Resource Library

ENCYCLOPEDIC ENTRY
ENCYCLOPEDIC ENTRY

Consumers

Consumers

Every food web includes consumers—animals that get their energy by eating plants or other animals.

Grades

5 - 8

Subjects

Biology, Ecology

Image

Grasshopper Eating Leaf

Grasshoppers are primary consumers because they eat plants, which are producers. Producers are the base of the pyramid, the first trophic level.

Photograph by mchin

On a sawgrass prairie in the Florida Everglades, an alligator (Alligator mississippiensis) lazes on the bank of a slow-moving water channel. A great egret (Ardea alba) stalks fish in the shallows. A grasshopper (Brachystola magna) chews on an aster leaf. A raccoon (Procyon lotor) digs in the mud for freshwater mussels. These animals are quite different from one another and live in different ways, but they have something in common: In this ecosystem, they are all consumers.

Within every ecosystem, organisms interact to move energy around in predictable ways. These interactions can be represented by what scientists call a trophic pyramid. Primary producers—plants, algae, and bacteria—make up the base of the pyramid, the first trophic level. Through a process called photosynthesis, producers capture energy from the sun and use it to create simple organic molecules, which they use for food.

Consumers constitute the upper trophic levels. Unlike producers, they cannot make their own food. To get energy, they eat plants or other animals, while some eat both.

Scientists distinguish between several kinds of consumers. Primary consumers make up the second trophic level. They are also called herbivores. They eat primary producers—plants or algae—and nothing else. For example, a grasshopper living in the Everglades is a primary consumer. Some other examples of primary consumers are white-tailed deer that forage on prairie grasses, and zooplankton that eat microscopic algae in the water.

Next are the secondary consumers, which eat primary consumers. Secondary consumers are mostly carnivores, from the Latin words meaning “meat eater.” In the Everglades, egrets and alligators are carnivores. They eat only other animals. Most carnivores, called predators, hunt and kill other animals, but not all carnivores are predators. Some, known as scavengers, feed on animals that are already dead.

Some consumers feed on live animals but do not kill them. For example, small arachnids called ticks attach themselves to other animals and feed on their blood, but ticks are not considered predators. They are instead called parasites.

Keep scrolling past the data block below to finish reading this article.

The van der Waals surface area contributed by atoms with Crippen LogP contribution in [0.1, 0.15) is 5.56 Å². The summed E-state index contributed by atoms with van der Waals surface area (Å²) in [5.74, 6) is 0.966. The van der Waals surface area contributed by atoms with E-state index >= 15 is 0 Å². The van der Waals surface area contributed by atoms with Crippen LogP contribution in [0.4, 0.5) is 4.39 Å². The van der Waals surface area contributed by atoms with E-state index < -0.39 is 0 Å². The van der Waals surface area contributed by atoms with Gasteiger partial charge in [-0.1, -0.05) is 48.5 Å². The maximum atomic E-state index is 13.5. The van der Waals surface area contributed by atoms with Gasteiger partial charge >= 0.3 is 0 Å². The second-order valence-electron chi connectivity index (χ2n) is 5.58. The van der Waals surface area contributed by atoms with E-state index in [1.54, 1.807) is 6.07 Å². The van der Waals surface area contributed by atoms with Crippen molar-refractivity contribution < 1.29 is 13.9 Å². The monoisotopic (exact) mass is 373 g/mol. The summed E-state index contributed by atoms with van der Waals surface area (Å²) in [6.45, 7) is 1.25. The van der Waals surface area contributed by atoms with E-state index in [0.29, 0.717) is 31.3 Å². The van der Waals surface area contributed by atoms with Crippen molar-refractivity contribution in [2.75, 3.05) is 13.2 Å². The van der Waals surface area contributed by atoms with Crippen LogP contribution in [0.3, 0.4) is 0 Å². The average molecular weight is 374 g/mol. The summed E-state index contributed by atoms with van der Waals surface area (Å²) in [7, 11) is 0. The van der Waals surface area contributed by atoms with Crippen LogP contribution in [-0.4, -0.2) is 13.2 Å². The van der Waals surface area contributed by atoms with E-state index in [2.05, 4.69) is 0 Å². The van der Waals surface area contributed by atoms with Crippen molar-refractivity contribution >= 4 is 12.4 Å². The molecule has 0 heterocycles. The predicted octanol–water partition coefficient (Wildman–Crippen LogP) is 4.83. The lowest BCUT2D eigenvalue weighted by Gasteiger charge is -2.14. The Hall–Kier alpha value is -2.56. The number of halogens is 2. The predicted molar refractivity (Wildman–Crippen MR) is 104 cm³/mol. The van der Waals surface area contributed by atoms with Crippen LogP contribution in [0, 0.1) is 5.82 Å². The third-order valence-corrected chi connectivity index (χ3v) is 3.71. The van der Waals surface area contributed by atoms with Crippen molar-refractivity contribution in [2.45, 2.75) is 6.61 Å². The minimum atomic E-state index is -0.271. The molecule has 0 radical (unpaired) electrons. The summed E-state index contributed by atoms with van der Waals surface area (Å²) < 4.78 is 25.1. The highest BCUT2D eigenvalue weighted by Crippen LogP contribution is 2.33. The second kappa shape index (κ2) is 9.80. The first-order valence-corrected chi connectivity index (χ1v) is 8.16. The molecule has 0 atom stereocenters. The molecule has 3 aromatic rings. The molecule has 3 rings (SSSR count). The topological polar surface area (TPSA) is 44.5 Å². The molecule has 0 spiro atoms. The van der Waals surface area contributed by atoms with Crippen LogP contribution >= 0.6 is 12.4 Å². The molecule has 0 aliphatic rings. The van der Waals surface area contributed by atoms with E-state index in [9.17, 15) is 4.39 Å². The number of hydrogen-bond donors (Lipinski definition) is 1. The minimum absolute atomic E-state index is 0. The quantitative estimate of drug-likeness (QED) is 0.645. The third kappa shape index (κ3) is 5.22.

Some secondary consumers eat both plants and animals. They are called omnivores, from the Latin words that mean “eats everything.” A raccoon is an example of an omnivore; it eats plant matter such as berries and acorns, but it also catches crayfish, frogs, fish, and other small animals.

Ecosystems can also have tertiary consumers, carnivores that eat other carnivores. A bald eagle is an example of a tertiary consumer you might see near the coastal mangrove islands of the Everglades. Its diet includes predatory fish that eat algae-eating fish, as well as snakes that feed on grass-eating marsh rabbits. It is considered a “top predator” because no other animals native to the ecosystem hunt or eat it. When a top predator dies, it is consumed by scavengers or decomposers.

In addition to consumers and the producers that support them, ecosystems have decomposers. These organisms get their nourishment from dead organic material, such as decaying plant leaves or dead fish that sink to the bottom of a pond.

Media Credits

The audio, illustrations, photos, and videos are credited beneath the media asset, except for promotional images, which generally link to another page that contains the media credit. The Rights Holder for media is the person or group credited.

Director
Tyson Brown, National Geographic Society
Author
National Geographic Society
Production Managers
Gina Borgia, National Geographic Society
Jeanna Sullivan, National Geographic Society
Program Specialists
Sarah Appleton, National Geographic Society, National Geographic Society
Margot Willis, National Geographic Society
Producer
Clint Parks
other
Last Updated

May 20, 2022

For information on user permissions, please read our Terms of Service. If you have questions about licensing content on this page, please contact ngimagecollection@natgeo.com for more information and to obtain a license. If you have questions about how to cite anything on our website in your project or classroom presentation, please contact your teacher. She or he will best know the preferred format. When you reach out to him or her, you will need the page title, URL, and the date you accessed the resource.

Media

If a media asset is downloadable, a download button appears in the corner of the media viewer. If no button appears, you cannot download or save the media.

Text

Text on this page is printable and can be used according to our Terms of Service.

Interactives

Any interactives on this page can only be played while you are visiting our website. You cannot download interactives.

Related Resources